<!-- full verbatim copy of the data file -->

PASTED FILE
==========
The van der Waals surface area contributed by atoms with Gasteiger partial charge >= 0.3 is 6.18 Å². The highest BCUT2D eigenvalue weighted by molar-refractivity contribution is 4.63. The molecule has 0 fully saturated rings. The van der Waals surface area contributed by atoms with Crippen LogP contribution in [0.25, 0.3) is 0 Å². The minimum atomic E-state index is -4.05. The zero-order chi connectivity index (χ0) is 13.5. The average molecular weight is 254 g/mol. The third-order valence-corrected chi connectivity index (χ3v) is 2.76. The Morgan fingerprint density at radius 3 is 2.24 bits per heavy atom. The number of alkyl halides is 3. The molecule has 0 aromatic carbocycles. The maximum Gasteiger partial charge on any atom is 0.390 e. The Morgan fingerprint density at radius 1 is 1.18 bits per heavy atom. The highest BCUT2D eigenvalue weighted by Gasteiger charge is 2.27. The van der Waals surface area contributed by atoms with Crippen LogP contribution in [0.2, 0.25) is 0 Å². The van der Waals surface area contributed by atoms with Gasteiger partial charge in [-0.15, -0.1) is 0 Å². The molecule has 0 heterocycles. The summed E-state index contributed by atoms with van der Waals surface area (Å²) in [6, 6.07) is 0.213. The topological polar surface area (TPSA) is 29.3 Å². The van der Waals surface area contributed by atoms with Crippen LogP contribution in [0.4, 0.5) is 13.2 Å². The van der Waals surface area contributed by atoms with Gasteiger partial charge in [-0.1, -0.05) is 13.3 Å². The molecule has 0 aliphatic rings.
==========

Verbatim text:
The van der Waals surface area contributed by atoms with Gasteiger partial charge >= 0.3 is 6.18 Å². The highest BCUT2D eigenvalue weighted by molar-refractivity contribution is 4.63. The molecule has 0 fully saturated rings. The van der Waals surface area contributed by atoms with Crippen LogP contribution in [0.25, 0.3) is 0 Å². The minimum atomic E-state index is -4.05. The zero-order chi connectivity index (χ0) is 13.5. The average molecular weight is 254 g/mol. The third-order valence-corrected chi connectivity index (χ3v) is 2.76. The Morgan fingerprint density at radius 3 is 2.24 bits per heavy atom. The number of alkyl halides is 3. The molecule has 0 aromatic carbocycles. The maximum Gasteiger partial charge on any atom is 0.390 e. The Morgan fingerprint density at radius 1 is 1.18 bits per heavy atom. The highest BCUT2D eigenvalue weighted by Gasteiger charge is 2.27. The van der Waals surface area contributed by atoms with Crippen LogP contribution in [0.2, 0.25) is 0 Å². The van der Waals surface area contributed by atoms with Gasteiger partial charge in [-0.15, -0.1) is 0 Å². The molecule has 0 heterocycles. The summed E-state index contributed by atoms with van der Waals surface area (Å²) in [6, 6.07) is 0.213. The topological polar surface area (TPSA) is 29.3 Å². The van der Waals surface area contributed by atoms with Crippen LogP contribution in [0.4, 0.5) is 13.2 Å². The van der Waals surface area contributed by atoms with Gasteiger partial charge in [-0.1, -0.05) is 13.3 Å². The molecule has 0 aliphatic rings.